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RE: st: Re: FORTRAN


From   Nick Cox <n.j.cox@durham.ac.uk>
To   "'statalist@hsphsun2.harvard.edu'" <statalist@hsphsun2.harvard.edu>
Subject   RE: st: Re: FORTRAN
Date   Tue, 31 Aug 2010 15:04:33 +0100

I am following the strict sense definition of an acronym as made up of the initial letters only of a string of words. Steve is following a wide sense definition in which initial components (one or more letters) are allowed from each word. You pays your money and you take your choice. 

Nick 
n.j.cox@durham.ac.uk 

Steve Samuels

FORTRAN was also my first language, followed by BASIC.  According to
Wikipedia, FORTRAN  originally _was_  an acronym, derived from IBM's
"Mathematical Formula Translating System".

On Tue, Aug 31, 2010 at 5:10 AM, Nick Cox <n.j.cox@durham.ac.uk> wrote:

> Richard makes the point I wanted to make.
>
> As a side issue -- and declaring a history as another ex-Fortran programmer (for a while it was my only language...) -- FORTRAN was born that way, with an all caps name, in the style of the times. But as the name is not an acronym, Fortran is now standard spelling.

Richard Williams

> At 03:38 PM 8/30/2010, Michael I. Lichter wrote:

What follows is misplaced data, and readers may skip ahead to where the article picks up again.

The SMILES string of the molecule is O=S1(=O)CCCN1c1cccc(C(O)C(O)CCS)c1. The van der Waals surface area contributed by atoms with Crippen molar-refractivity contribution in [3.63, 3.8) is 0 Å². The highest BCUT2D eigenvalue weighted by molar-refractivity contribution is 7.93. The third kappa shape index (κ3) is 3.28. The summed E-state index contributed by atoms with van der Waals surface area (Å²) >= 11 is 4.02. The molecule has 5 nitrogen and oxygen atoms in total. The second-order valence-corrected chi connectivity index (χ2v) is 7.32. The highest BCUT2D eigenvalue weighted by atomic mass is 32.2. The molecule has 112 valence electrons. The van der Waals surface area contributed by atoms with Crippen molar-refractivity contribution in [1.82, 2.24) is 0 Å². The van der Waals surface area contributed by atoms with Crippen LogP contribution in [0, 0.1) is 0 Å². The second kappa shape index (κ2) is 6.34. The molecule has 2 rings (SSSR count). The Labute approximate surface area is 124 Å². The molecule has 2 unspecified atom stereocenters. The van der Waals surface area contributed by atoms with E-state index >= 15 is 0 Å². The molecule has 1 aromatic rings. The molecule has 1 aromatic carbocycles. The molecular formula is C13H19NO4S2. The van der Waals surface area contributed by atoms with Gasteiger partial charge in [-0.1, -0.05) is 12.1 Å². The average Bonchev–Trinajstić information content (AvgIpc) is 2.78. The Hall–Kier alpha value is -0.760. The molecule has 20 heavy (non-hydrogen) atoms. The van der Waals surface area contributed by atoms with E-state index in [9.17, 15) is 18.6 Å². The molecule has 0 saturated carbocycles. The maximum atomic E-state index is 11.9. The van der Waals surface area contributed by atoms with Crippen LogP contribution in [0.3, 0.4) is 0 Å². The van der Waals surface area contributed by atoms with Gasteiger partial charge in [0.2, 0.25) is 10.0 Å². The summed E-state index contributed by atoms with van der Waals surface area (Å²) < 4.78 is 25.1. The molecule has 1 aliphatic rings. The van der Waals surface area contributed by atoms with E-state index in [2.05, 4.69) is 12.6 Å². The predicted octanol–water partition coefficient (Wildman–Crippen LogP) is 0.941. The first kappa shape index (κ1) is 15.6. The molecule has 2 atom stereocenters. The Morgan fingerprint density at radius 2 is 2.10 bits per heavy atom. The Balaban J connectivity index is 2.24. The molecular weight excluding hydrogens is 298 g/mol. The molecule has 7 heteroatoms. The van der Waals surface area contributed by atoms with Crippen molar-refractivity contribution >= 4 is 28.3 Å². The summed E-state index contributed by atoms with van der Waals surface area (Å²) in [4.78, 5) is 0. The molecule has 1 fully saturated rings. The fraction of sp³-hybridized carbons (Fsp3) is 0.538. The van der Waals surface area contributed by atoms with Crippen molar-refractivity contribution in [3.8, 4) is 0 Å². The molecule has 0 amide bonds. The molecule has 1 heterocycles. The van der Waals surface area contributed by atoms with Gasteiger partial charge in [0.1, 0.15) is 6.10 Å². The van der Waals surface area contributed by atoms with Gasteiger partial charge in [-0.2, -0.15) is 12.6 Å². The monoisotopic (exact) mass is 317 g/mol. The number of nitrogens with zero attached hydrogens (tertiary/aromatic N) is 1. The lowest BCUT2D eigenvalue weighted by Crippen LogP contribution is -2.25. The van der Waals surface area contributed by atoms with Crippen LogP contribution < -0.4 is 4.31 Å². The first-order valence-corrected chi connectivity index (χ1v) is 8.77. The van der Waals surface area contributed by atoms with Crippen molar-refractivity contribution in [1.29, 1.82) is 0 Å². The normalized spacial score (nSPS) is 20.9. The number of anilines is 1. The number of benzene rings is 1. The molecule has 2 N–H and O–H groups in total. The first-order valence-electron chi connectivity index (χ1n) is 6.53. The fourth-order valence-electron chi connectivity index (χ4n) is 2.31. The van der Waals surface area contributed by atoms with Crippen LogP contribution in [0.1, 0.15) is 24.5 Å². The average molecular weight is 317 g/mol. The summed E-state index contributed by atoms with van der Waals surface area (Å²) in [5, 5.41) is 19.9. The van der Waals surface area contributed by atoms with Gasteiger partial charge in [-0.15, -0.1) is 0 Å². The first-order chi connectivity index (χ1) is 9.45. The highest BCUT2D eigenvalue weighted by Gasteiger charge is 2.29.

>>1. I second Tony's advice that you don't want to take the time to
>>learn FORTRAN (an ancient and nearly-dead language that I last
>>programmed in nearly 30 (!) years ago) if you can avoid it. Hire
>>somebody to help if at all possible.
>
> FORTRAN was old when the world was young.  Several billion people
> have been born and died since I last used it.  But according to
> Wikipedia, FORTRAN itself continues to thrive and prosper.  Among
> other things, Wikipedia says
>
> "Since Fortran has been in use for more than fifty years, there is a
> vast body of Fortran in daily use throughout the scientific and
> engineering communities. It is the primary language for some of the
> most intensive supercomputing tasks, such as weather and climate
> modeling, computational fluid dynamics, computational chemistry,
> computational economics, plant breeding and computational physics.
> Even today, half a century later, many of the floating-point
> benchmarks to gauge the performance of new computer processors are
> still written in Fortran (e.g., CFP2006, the floating-point component
> of the SPEC CPU2006 benchmarks)."

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